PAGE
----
Navigate social sticking points.
Prioritize these lessons too.
In addition to all the educational prep you’ve done to get your kid ready for “real” school, social-emotional skills will benefit him at home, in class, and in the future. He needs to know how to get along with others, express his feelings appropriately (and allow others to do the same), and handle sticky situations with his siblings and peers.
Sometimes kids act out their emotions inappropriately because they don’t understand what they’re feeling or have the vocabulary to express it. Help your child identify her emotions. Say, “I know you’re angry because we can’t have dessert before dinner.” Emotion charades is another way to build her emotional vocabulary: Take turns acting out and guessing some common feelings. Then come up with proper ways to express them, such as saying “I’m mad,” taking deep breaths, or having a time-out.
Do chores together.
This lets your child practice working with others, negotiating (“Can I set the table instead of dusting?”), handling differences of opinions (like when he thinks putting his toys under the bed is cleaning his room and you disagree), and coming up with solutions for frustrating problems (one plant isn’t growing because it doesn’t get enough sunlight). Sure, having him help may slow you down a bit, but the knowledge he’ll gain will be worth it.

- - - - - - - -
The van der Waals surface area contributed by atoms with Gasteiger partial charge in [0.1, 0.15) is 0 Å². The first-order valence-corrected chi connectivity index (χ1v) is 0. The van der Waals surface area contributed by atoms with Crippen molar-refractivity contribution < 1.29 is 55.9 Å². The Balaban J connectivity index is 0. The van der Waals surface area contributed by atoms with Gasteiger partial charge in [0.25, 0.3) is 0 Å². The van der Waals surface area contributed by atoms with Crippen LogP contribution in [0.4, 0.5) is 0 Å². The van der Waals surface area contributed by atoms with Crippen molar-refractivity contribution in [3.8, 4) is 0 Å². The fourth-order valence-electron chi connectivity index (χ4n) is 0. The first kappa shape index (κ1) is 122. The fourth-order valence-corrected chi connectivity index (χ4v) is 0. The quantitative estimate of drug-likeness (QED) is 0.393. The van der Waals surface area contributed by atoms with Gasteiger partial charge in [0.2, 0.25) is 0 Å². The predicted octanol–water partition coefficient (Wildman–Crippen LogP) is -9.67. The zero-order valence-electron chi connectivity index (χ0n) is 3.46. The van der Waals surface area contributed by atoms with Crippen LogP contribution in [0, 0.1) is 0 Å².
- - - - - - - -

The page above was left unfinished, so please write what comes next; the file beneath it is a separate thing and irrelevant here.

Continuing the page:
Make it exciting.
Games are a fun way for children to learn about taking turns, working with a team, and winning and losing gracefully. Have frequent family game nights, and take turns filling different roles—banker, scorekeeper, snack person—each time. Keep the games fun and friendly. Yes, you can expect competitiveness, but if things get heated (cheating, sore-loser behavior, arguments between siblings), use it as an opportunity to teach your child how to handle those issues.
Use “What if … ” questions to help your child learn how to navigate some common social problems she may encounter. Ask her, “What would you
do if a friend wanted you to jump off the top of the slide with him at recess?” or “What would you say if you broke a classmate’s favorite toy?” Give her a chance to come up with responses. Depending on what she says, walk her through the steps of saying no or apologizing to her friend. When she asks you “What if … ” questions, offer good examples of empathetic behavior or how to solve problems.